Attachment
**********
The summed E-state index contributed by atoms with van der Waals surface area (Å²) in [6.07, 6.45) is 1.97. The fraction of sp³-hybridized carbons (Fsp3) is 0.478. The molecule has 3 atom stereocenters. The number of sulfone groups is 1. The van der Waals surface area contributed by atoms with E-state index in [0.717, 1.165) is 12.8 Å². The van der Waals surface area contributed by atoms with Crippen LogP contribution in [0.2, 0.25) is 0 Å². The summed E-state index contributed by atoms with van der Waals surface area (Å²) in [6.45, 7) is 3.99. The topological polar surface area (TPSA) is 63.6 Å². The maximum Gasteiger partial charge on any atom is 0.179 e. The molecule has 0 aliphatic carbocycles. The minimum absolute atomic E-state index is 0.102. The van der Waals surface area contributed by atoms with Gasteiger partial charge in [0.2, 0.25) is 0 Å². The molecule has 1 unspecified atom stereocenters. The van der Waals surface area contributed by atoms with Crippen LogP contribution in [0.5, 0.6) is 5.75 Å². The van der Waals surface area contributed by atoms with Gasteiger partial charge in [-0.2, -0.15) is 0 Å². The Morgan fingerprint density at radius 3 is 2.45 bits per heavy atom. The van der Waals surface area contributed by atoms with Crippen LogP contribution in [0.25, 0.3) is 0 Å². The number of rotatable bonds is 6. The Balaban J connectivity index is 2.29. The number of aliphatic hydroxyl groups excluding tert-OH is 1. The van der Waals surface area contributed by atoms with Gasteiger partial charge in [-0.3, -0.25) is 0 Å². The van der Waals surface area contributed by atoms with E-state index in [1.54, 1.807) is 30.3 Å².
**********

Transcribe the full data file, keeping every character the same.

The summed E-state index contributed by atoms with van der Waals surface area (Å²) in [6.07, 6.45) is 1.97. The fraction of sp³-hybridized carbons (Fsp3) is 0.478. The molecule has 3 atom stereocenters. The number of sulfone groups is 1. The van der Waals surface area contributed by atoms with E-state index in [0.717, 1.165) is 12.8 Å². The van der Waals surface area contributed by atoms with Crippen LogP contribution in [0.2, 0.25) is 0 Å². The summed E-state index contributed by atoms with van der Waals surface area (Å²) in [6.45, 7) is 3.99. The topological polar surface area (TPSA) is 63.6 Å². The maximum Gasteiger partial charge on any atom is 0.179 e. The molecule has 0 aliphatic carbocycles. The minimum absolute atomic E-state index is 0.102. The van der Waals surface area contributed by atoms with Gasteiger partial charge in [0.2, 0.25) is 0 Å². The molecule has 1 unspecified atom stereocenters. The van der Waals surface area contributed by atoms with Crippen LogP contribution in [0.5, 0.6) is 5.75 Å². The van der Waals surface area contributed by atoms with Gasteiger partial charge in [-0.2, -0.15) is 0 Å². The Morgan fingerprint density at radius 3 is 2.45 bits per heavy atom. The van der Waals surface area contributed by atoms with Crippen LogP contribution in [0.25, 0.3) is 0 Å². The number of rotatable bonds is 6. The Balaban J connectivity index is 2.29. The number of aliphatic hydroxyl groups excluding tert-OH is 1. The van der Waals surface area contributed by atoms with Gasteiger partial charge in [-0.3, -0.25) is 0 Å². The van der Waals surface area contributed by atoms with E-state index in [1.54, 1.807) is 30.3 Å².